When asked the question ‘what behaviours exist in your team that are counterproductive to high performance?’, most team members tend to have a good sense of what they think is unhelpful. Knowing this is useful, but unless they are willing to do something about it, more often than not, nothing will change. Avoiding it can be problematic, so how can you address counterproductive behaviour in your team?

Acknowledge it

The first step is acknowledging it…together. Having this conversation as a team is important because it relieves the pressure on individuals to step up and challenge the status quo on their own. Acknowledging it collectively helps us understand that we all see the behaviour, and if we all agree that the team would be better off if we stopped doing it, we are effectively giving each other permission to say something if we see it.

I’m working with a Project Team in the software development industry, who, when I asked them to identify counterproductive behaviour they had come to accept in their team, immediately highlighted ‘negativity’. Negativity (and excuses) had crept in when they were faced with challenging situations. They tended to be negative and accepting of the problem, even blaming the client, rather than looking at ways to solve the issue in a collaborative way. This had resulted in some issues being avoided and remaining unresolved for lengthy periods of time, ultimately impacting on their ability to deliver outcomes within agreed timeframes.

A man's hand stops the flow of a chain of dominos

Counterproductive behaviour is a blocker to productivity

This negativity had become a part of their culture, and they acknowledged that on various occasions they had all played a role by either contributing to it, or just allowing it to happen. At times when the team felt like they were under significant pressure, the behaviour was exacerbated and led to more excuses and blame and fewer positive outcomes.

Their willingness to discuss this with each other helped them have a clear understanding that if they were to improve as a team they needed to address this behaviour when they saw it. The simple, and most importantly agreed, commitment they made to each other from that point forward was to address the negativity whenever they saw it by having conversations that focused on solutions rather than problems.

A small change in behaviour, but a major shift in mindset.

Address it

In great teams, team members recognise that if there is counterproductive behaviour happening, they are either doing it or tolerating it. In either case, there is a responsibility to address it if it is having a detrimental impact on performance. In a team where everyone, regardless of their position in the organisation’s hierarchy, feels like they have ownership of the behaviour or standards, you will generally find a higher degree of accountability.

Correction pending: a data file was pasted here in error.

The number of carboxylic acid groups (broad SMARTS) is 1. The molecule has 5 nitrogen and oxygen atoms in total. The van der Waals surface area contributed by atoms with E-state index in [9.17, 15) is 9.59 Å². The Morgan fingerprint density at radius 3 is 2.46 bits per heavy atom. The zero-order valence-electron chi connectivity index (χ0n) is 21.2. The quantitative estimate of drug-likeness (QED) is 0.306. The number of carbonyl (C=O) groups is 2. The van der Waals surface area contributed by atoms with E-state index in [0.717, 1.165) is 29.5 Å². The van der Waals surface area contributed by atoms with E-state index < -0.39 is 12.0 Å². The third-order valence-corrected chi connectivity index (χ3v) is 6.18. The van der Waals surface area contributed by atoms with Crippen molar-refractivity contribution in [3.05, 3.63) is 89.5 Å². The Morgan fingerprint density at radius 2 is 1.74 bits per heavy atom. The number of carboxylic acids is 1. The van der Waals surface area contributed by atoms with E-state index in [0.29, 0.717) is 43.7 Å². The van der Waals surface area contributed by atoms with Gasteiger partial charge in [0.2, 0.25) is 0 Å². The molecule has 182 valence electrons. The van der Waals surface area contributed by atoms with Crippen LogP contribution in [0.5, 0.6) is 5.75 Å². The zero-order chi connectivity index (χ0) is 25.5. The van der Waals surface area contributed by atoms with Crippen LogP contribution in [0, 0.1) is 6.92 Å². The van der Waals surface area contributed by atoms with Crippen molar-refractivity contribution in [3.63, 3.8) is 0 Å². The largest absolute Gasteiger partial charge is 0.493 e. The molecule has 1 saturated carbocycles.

The second step in addressing counterproductive behaviour is creating an environment where people feel safe to have these conversations. Seeing behaviour is one thing, but feeling safe to discuss it is another thing altogether. If I observe the CEO doing it, will it be career limiting for me if I call them on it?

The Project Team acknowledged that on some occasions they had felt like they wanted to address the negativity, but they didn’t feel safe to have the conversation with their colleagues, primarily because they were concerned that having the conversation would lead to conflict.  Creating an environment where team members feel safe to have the feedback conversation, whether it be rewarding or challenging behaviours, is vital.

Strength in relationships is key

When the Project Team committed to building stronger relationships with each other, they began to realise that many of the assumptions they had made about each other were misplaced. Building trust allowed them to better utilise the diversity of thought that existed in the team and get to outcomes more quickly. This also required a change in behaviour. Investing in each other was something that they all believed they didn’t have time to do, however, when they made the effort, they found that it actually gave them more time because collaboration increased, and duplication decreased.

The Project Team’s genuine investment in relationships strengthened their commitment to providing each other with more regular feedback, and the nature of the feedback changed quite quickly from ‘I need to challenge you’ to ‘I think I can help you’. The team also found that if feedback focused on rewarding team mates for the positive things they were doing – catching each other doing the right things –then when they needed to have a conversation addressing counterproductive behaviour, it was much more comfortable because they had already built the trust to support it. Feedback became something that was readily sought and rarely avoided.

So to recap…

The first step to addressing counterproductive behaviour is acknowledging it – collectively. The second step is creating the environment where people feel safe having conversations about behaviour – productive or counterproductive.

In a team where everyone feels responsible for the actions of the team and is willing to take ownership of them, the result will be greater accountability and better performance.

How safe do your team feel?


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